Nethila Nimsath is nothing like a regular teenager. He just turned 13 but already has an entrepreneur’s career. With the support of his father, he developed a large following on LinkedIn, is interviewing successful entrepreneurs on his YouTube Channel, and created a business academy for children and teenage candidate entrepreneurs.
When Nethila was 10, his father, Amithe Gamage, a branding strategist regularly hosting live shows on Facebook, asked him to participate in short videos. Nethila would ask a question and Amithe would provide a long answer.
“My father thought people would be amazed to see a child talking about business,” Nethila said. He was offered 500 rupees per show. “I gladly accepted. I was 10 years old; I could not decline such an offer!” That was the start of Nethila’s career.
In 2019, one of Amithe’s friends who has a book club asked if Nethila would present a book to an adult audience. “I was a little bit nervous,” said Nethila “because I was doing the presentation physically.” Amithe realized that not only his precocious child was at ease in front of a camera, but also in front of people. “I did the presentation very well and my dad took me for a pizza as a treat after that,” said a smiling Nethila.
Nethila, an avid reader, enjoyed interviewing people. He filled in for his brother, also a YouTuber, at a moment’s notice, and soon had his own YouTube Channel. Cinnamon Chat with Nethila features successful entrepreneurs talking about their lives and their entrepreneurial journey.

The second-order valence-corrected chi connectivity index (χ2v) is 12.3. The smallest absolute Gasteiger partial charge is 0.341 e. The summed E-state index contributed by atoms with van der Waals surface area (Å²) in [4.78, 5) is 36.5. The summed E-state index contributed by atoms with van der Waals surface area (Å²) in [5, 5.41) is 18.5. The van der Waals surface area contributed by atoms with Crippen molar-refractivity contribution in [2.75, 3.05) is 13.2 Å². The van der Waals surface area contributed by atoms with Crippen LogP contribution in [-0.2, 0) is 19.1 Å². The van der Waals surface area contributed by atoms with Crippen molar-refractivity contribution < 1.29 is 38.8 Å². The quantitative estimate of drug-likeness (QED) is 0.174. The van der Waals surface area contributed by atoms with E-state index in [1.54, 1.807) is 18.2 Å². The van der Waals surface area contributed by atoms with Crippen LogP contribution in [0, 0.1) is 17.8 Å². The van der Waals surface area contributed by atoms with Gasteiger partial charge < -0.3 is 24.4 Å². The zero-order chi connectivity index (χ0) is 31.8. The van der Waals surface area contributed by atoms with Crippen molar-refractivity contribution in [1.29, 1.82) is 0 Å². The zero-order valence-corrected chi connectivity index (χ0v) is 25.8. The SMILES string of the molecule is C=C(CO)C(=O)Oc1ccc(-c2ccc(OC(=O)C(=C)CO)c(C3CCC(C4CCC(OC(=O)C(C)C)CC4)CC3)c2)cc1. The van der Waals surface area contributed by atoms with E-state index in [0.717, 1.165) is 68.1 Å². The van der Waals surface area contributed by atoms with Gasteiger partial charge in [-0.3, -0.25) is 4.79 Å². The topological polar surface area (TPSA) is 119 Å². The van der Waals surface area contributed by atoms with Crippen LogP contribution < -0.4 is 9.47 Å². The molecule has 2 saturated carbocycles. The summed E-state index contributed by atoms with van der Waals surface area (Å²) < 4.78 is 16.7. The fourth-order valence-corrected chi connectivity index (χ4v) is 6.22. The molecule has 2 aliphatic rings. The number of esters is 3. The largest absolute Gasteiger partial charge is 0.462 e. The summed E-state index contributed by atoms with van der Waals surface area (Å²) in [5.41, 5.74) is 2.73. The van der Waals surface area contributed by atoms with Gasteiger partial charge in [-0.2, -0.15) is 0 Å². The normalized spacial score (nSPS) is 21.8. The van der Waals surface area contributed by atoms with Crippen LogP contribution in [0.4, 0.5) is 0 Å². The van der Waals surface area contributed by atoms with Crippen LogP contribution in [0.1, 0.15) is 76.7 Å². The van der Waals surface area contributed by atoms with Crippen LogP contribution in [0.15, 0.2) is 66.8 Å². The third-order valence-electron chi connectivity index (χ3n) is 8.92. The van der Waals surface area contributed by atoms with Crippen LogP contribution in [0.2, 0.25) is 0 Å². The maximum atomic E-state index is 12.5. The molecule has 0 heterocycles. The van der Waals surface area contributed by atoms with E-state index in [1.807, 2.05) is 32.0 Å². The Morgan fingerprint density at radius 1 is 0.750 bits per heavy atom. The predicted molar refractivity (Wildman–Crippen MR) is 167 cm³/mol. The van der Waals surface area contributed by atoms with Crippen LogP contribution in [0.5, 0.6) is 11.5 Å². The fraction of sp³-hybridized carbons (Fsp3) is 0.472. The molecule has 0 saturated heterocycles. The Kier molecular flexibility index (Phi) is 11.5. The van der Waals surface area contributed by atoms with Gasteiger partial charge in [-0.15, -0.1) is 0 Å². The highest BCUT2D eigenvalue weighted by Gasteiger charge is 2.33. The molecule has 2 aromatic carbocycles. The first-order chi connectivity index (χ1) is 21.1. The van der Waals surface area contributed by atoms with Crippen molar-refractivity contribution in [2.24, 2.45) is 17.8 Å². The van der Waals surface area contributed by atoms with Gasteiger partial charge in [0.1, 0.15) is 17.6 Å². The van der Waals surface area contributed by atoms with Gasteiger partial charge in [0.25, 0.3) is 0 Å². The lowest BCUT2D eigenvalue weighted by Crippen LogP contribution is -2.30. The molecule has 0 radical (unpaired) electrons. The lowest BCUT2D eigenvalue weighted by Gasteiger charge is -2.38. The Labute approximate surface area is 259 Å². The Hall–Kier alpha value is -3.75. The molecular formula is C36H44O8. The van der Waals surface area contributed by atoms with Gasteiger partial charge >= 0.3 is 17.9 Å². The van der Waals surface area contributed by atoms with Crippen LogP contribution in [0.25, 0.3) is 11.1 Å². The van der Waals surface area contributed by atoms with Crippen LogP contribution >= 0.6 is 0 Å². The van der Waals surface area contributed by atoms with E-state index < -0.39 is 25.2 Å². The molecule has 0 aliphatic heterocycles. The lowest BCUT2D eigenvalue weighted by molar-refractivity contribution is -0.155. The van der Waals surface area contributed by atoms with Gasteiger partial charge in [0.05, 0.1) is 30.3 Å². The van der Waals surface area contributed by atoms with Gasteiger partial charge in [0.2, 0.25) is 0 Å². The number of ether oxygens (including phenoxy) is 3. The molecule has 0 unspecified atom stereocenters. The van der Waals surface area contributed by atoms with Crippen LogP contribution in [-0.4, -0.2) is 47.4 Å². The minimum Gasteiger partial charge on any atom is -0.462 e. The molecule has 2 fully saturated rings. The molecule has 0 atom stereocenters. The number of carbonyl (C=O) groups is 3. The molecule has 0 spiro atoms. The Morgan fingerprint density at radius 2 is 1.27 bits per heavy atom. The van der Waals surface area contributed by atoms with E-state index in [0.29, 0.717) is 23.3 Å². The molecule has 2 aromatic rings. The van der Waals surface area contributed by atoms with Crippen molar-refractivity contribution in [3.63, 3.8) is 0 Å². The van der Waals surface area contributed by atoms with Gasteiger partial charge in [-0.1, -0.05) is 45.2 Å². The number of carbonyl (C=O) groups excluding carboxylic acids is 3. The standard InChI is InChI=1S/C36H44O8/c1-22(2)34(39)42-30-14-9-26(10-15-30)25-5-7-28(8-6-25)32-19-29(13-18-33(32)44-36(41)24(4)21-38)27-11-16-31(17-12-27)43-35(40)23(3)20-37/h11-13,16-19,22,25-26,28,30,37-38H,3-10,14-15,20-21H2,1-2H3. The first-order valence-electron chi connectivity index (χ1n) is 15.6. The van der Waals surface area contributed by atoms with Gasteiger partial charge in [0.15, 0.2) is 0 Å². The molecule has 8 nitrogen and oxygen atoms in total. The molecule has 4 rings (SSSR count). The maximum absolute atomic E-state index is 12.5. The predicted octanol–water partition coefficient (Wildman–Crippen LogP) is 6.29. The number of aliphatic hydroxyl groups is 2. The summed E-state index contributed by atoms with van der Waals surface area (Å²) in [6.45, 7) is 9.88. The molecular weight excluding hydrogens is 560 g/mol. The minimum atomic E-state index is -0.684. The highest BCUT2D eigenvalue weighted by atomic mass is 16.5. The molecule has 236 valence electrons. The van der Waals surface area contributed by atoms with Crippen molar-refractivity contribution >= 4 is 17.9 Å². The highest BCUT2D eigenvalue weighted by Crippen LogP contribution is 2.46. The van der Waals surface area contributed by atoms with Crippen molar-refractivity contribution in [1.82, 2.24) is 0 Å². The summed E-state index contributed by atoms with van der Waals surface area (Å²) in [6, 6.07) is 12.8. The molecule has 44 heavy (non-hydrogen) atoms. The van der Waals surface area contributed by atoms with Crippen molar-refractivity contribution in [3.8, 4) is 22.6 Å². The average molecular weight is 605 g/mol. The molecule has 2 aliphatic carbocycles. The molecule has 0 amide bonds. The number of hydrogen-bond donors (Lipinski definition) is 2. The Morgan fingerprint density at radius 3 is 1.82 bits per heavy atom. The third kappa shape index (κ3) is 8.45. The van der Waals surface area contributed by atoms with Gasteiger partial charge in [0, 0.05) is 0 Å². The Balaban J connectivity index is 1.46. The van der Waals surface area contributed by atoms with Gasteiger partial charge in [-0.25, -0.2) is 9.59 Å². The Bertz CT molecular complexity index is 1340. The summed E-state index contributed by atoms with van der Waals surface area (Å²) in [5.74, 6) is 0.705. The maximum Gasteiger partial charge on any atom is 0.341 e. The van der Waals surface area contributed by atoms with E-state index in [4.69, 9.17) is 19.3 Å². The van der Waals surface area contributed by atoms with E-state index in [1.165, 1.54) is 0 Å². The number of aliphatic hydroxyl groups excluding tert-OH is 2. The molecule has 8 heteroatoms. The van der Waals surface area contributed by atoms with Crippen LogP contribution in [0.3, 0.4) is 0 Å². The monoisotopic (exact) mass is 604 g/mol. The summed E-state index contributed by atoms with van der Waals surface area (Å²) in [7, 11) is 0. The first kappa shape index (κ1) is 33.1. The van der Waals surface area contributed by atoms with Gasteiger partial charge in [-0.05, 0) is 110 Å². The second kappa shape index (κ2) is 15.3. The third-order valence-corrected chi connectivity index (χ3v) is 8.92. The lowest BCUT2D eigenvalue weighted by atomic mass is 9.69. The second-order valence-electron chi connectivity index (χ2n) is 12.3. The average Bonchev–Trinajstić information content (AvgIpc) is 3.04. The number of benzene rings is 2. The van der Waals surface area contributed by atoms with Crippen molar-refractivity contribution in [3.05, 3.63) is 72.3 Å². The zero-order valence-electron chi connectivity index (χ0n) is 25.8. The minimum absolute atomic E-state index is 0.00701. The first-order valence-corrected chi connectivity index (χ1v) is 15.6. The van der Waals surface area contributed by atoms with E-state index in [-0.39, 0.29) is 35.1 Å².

By December 2020, “it was time to get into LinkedIn,” said Amithe, who added proudly “there are about ten LinkedIn live streamers in Sri Lanka and Nethila is one of them.” December 2020 was in the middle of the Covid-19 crisis and people spent a lot of time on social media “so it was a good time for me to get on social media,” recalls Nethila. He now has over 4,300 followers.
Nethila’s LinkedIn page is his main business development platform. When LinkedIn rolled out its creator mode worldwide in the Spring of 2021, the access to the service was limited to users creating their own, original content. Nethila got access soon after the creator mode launch, followed by his father.
“I started getting connected with many entrepreneurs on LinkedIn,” Nethila said, and he contacted entrepreneurs to interview directly instead of going through his father’s network. A year and a half later Nethila is regularly contacted by entrepreneurs volunteering to be interviewed.
Nethila decided to share his knowledge about entrepreneurship with children and teenagers, and created Marspreneurs, a business academy. Marspreneurs is a “very futuristic name,” explained Nethila, referring to a time when future entrepreneurs will trade with people colonizing planets, such as Mars.
The next step was for Nethila to have a website, which soon turned into an e-commerce site hosting not only the courses of the business academy, but also a store to buy entrepreneurial-related books, internet of things robotic devices, and…luxury cars.